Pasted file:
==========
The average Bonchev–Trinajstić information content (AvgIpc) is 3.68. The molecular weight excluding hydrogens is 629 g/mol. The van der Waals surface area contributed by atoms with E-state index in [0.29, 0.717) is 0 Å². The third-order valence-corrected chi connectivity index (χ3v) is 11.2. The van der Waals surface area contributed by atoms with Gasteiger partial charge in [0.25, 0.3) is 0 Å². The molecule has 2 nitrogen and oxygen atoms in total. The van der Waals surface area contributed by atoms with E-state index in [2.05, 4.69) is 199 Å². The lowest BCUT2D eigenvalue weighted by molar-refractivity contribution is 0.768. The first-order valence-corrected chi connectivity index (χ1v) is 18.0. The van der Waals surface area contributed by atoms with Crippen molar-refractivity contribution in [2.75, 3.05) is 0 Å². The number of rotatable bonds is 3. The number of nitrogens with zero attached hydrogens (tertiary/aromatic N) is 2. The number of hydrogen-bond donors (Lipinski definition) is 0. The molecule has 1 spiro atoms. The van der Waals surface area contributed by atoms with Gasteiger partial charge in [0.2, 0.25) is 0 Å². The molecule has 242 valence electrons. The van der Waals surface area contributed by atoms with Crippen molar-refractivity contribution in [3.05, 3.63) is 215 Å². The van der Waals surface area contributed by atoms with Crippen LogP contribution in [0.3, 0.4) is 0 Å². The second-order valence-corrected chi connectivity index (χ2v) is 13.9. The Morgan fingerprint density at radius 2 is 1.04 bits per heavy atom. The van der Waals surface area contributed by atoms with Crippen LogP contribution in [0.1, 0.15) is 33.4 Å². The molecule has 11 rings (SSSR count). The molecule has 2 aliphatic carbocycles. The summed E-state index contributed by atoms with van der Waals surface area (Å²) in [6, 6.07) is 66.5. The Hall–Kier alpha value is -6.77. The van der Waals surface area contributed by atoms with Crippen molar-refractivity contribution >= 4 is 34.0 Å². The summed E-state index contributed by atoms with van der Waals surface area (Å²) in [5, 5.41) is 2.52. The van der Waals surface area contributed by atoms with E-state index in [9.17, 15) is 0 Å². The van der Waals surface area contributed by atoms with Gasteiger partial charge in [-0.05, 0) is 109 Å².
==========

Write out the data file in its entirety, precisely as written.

The average Bonchev–Trinajstić information content (AvgIpc) is 3.68. The molecular weight excluding hydrogens is 629 g/mol. The van der Waals surface area contributed by atoms with E-state index in [0.29, 0.717) is 0 Å². The third-order valence-corrected chi connectivity index (χ3v) is 11.2. The van der Waals surface area contributed by atoms with Gasteiger partial charge in [0.25, 0.3) is 0 Å². The molecule has 2 nitrogen and oxygen atoms in total. The van der Waals surface area contributed by atoms with E-state index in [2.05, 4.69) is 199 Å². The lowest BCUT2D eigenvalue weighted by molar-refractivity contribution is 0.768. The first-order valence-corrected chi connectivity index (χ1v) is 18.0. The van der Waals surface area contributed by atoms with Crippen molar-refractivity contribution in [2.75, 3.05) is 0 Å². The number of rotatable bonds is 3. The number of nitrogens with zero attached hydrogens (tertiary/aromatic N) is 2. The number of hydrogen-bond donors (Lipinski definition) is 0. The molecule has 1 spiro atoms. The van der Waals surface area contributed by atoms with Gasteiger partial charge in [0.2, 0.25) is 0 Å². The molecule has 242 valence electrons. The van der Waals surface area contributed by atoms with Crippen molar-refractivity contribution in [3.05, 3.63) is 215 Å². The van der Waals surface area contributed by atoms with Crippen LogP contribution in [0.3, 0.4) is 0 Å². The second-order valence-corrected chi connectivity index (χ2v) is 13.9. The Morgan fingerprint density at radius 2 is 1.04 bits per heavy atom. The van der Waals surface area contributed by atoms with Crippen LogP contribution in [0.1, 0.15) is 33.4 Å². The molecule has 11 rings (SSSR count). The molecule has 2 aliphatic carbocycles. The summed E-state index contributed by atoms with van der Waals surface area (Å²) in [6, 6.07) is 66.5. The Hall–Kier alpha value is -6.77. The van der Waals surface area contributed by atoms with Crippen molar-refractivity contribution >= 4 is 34.0 Å². The summed E-state index contributed by atoms with van der Waals surface area (Å²) in [5, 5.41) is 2.52. The van der Waals surface area contributed by atoms with E-state index in [9.17, 15) is 0 Å². The van der Waals surface area contributed by atoms with Gasteiger partial charge in [-0.05, 0) is 109 Å².